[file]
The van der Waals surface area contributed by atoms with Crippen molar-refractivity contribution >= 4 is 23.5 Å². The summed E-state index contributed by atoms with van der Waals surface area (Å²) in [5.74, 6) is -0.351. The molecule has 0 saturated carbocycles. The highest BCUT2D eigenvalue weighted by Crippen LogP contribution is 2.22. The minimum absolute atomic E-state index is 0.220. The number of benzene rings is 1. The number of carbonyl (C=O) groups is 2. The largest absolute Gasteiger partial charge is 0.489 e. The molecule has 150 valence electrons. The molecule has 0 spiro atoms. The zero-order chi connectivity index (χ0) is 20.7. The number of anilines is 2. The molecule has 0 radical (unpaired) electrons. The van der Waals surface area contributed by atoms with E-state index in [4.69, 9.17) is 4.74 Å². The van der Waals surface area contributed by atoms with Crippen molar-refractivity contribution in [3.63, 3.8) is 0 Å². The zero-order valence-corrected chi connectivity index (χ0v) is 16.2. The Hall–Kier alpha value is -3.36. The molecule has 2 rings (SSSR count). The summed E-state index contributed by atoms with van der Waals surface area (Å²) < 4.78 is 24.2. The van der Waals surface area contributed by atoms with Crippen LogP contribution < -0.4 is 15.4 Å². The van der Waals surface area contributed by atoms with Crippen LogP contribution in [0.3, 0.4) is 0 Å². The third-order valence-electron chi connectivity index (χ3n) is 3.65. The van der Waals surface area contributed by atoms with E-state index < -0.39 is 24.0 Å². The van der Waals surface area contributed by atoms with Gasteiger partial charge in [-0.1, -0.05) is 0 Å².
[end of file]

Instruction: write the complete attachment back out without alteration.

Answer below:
The van der Waals surface area contributed by atoms with Crippen molar-refractivity contribution >= 4 is 23.5 Å². The summed E-state index contributed by atoms with van der Waals surface area (Å²) in [5.74, 6) is -0.351. The molecule has 0 saturated carbocycles. The highest BCUT2D eigenvalue weighted by Crippen LogP contribution is 2.22. The minimum absolute atomic E-state index is 0.220. The number of benzene rings is 1. The number of carbonyl (C=O) groups is 2. The largest absolute Gasteiger partial charge is 0.489 e. The molecule has 150 valence electrons. The molecule has 0 spiro atoms. The zero-order chi connectivity index (χ0) is 20.7. The number of anilines is 2. The molecule has 0 radical (unpaired) electrons. The van der Waals surface area contributed by atoms with E-state index in [4.69, 9.17) is 4.74 Å². The van der Waals surface area contributed by atoms with Crippen molar-refractivity contribution in [3.63, 3.8) is 0 Å². The zero-order valence-corrected chi connectivity index (χ0v) is 16.2. The Hall–Kier alpha value is -3.36. The molecule has 2 rings (SSSR count). The summed E-state index contributed by atoms with van der Waals surface area (Å²) < 4.78 is 24.2. The van der Waals surface area contributed by atoms with Crippen LogP contribution < -0.4 is 15.4 Å². The van der Waals surface area contributed by atoms with Crippen LogP contribution in [0.3, 0.4) is 0 Å². The third-order valence-electron chi connectivity index (χ3n) is 3.65. The van der Waals surface area contributed by atoms with E-state index < -0.39 is 24.0 Å². The van der Waals surface area contributed by atoms with Gasteiger partial charge in [-0.1, -0.05) is 0 Å².